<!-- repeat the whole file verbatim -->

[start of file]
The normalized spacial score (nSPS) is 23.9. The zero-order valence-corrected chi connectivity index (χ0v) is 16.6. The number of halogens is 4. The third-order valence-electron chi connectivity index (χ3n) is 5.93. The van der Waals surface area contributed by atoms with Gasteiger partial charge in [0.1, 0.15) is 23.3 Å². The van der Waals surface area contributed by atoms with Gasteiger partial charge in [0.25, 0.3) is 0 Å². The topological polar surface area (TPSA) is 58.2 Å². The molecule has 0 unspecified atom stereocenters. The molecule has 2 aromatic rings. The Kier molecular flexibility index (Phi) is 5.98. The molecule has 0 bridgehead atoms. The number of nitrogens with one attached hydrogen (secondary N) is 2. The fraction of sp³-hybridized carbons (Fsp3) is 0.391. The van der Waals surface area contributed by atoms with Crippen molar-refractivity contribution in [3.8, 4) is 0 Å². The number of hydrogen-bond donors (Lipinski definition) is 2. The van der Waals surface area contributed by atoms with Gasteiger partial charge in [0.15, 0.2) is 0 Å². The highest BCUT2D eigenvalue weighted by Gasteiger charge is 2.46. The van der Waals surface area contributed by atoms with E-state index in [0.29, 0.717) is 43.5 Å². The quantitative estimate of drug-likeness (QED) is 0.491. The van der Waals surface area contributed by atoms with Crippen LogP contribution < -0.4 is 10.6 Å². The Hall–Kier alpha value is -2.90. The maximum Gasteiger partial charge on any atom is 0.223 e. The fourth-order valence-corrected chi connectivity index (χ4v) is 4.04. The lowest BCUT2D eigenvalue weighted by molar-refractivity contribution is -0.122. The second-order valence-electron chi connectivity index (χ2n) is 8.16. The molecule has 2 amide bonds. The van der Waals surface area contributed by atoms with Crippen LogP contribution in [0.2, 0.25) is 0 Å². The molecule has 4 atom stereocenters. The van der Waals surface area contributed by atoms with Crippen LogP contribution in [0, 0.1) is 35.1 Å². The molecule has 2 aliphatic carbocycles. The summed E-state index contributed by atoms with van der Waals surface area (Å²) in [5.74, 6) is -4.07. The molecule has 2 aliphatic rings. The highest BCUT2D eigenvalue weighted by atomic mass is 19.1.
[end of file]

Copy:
The normalized spacial score (nSPS) is 23.9. The zero-order valence-corrected chi connectivity index (χ0v) is 16.6. The number of halogens is 4. The third-order valence-electron chi connectivity index (χ3n) is 5.93. The van der Waals surface area contributed by atoms with Gasteiger partial charge in [0.1, 0.15) is 23.3 Å². The van der Waals surface area contributed by atoms with Gasteiger partial charge in [0.25, 0.3) is 0 Å². The topological polar surface area (TPSA) is 58.2 Å². The molecule has 0 unspecified atom stereocenters. The molecule has 2 aromatic rings. The Kier molecular flexibility index (Phi) is 5.98. The molecule has 0 bridgehead atoms. The number of nitrogens with one attached hydrogen (secondary N) is 2. The fraction of sp³-hybridized carbons (Fsp3) is 0.391. The van der Waals surface area contributed by atoms with Crippen molar-refractivity contribution in [3.8, 4) is 0 Å². The number of hydrogen-bond donors (Lipinski definition) is 2. The van der Waals surface area contributed by atoms with Gasteiger partial charge in [0.15, 0.2) is 0 Å². The highest BCUT2D eigenvalue weighted by Gasteiger charge is 2.46. The van der Waals surface area contributed by atoms with E-state index in [0.29, 0.717) is 43.5 Å². The quantitative estimate of drug-likeness (QED) is 0.491. The van der Waals surface area contributed by atoms with Crippen LogP contribution < -0.4 is 10.6 Å². The Hall–Kier alpha value is -2.90. The maximum Gasteiger partial charge on any atom is 0.223 e. The fourth-order valence-corrected chi connectivity index (χ4v) is 4.04. The lowest BCUT2D eigenvalue weighted by molar-refractivity contribution is -0.122. The second-order valence-electron chi connectivity index (χ2n) is 8.16. The molecule has 2 amide bonds. The van der Waals surface area contributed by atoms with Crippen LogP contribution in [0.2, 0.25) is 0 Å². The molecule has 4 atom stereocenters. The van der Waals surface area contributed by atoms with Crippen LogP contribution in [0, 0.1) is 35.1 Å². The molecule has 2 aliphatic carbocycles. The summed E-state index contributed by atoms with van der Waals surface area (Å²) in [5.74, 6) is -4.07. The molecule has 2 aliphatic rings. The highest BCUT2D eigenvalue weighted by atomic mass is 19.1.